To empathize with the client is to make your copy readable and relatable.
And this is done by eliminating unnecessary phrases, stiff business terms and industry lingo.
When there’s an easy way to say something, use it.
Tell a story.
Remember: One example that connects with readers on an emotional level is better than a laundry list of details covering every possible angle.
Engage readers with real-life, relatable examples rather than impersonal facts and features. And lead with the benefit.
Who is your audience and what’s in it for them?
Don’t focus on how great the product or service is, or spend time trying to find a catchy or clever way of presenting the information.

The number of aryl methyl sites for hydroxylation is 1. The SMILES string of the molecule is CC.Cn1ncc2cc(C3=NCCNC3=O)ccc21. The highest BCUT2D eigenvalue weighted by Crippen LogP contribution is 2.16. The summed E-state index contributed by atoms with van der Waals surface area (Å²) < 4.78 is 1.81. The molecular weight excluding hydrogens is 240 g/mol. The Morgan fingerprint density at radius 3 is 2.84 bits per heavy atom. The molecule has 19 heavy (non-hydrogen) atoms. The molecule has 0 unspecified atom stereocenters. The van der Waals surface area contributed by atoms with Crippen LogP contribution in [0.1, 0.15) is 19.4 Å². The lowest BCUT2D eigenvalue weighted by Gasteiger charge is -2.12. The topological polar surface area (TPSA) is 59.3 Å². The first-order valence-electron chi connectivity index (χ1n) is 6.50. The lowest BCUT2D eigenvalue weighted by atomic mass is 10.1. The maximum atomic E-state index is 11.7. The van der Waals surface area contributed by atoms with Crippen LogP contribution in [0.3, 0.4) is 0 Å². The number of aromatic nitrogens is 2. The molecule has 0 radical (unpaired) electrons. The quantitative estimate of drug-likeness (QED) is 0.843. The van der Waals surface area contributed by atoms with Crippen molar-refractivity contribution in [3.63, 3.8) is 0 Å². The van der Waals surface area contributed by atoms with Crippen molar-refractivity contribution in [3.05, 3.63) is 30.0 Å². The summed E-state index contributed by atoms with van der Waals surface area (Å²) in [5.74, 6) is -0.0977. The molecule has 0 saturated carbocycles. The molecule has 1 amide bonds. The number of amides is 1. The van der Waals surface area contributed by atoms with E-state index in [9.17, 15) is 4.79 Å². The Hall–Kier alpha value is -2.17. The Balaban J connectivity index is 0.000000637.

Focus on the benefit a product or service delivers and communicate that in a straightforward, clear and concise manner.
Tell it like it is and get to the point.
A clear and simple tone builds trust and makes copy easier to understand, whereas vague generalizations have little impact.
Another good practice is to mix it up. Since most people skim, make it easy to pick out your main points.
Break up dense copy blocks with subheads, sidebars, bullets, charts, graphics and callouts.
Include clear calls to action. What do you want readers to do next? Make sure they know.
And use active voice and action verbs. Active voice is dynamic and easy to read, while passive voice makes reading a chore.
Active voice is also more powerful, as it shows accountability. In passive voice, the subject is being acted upon.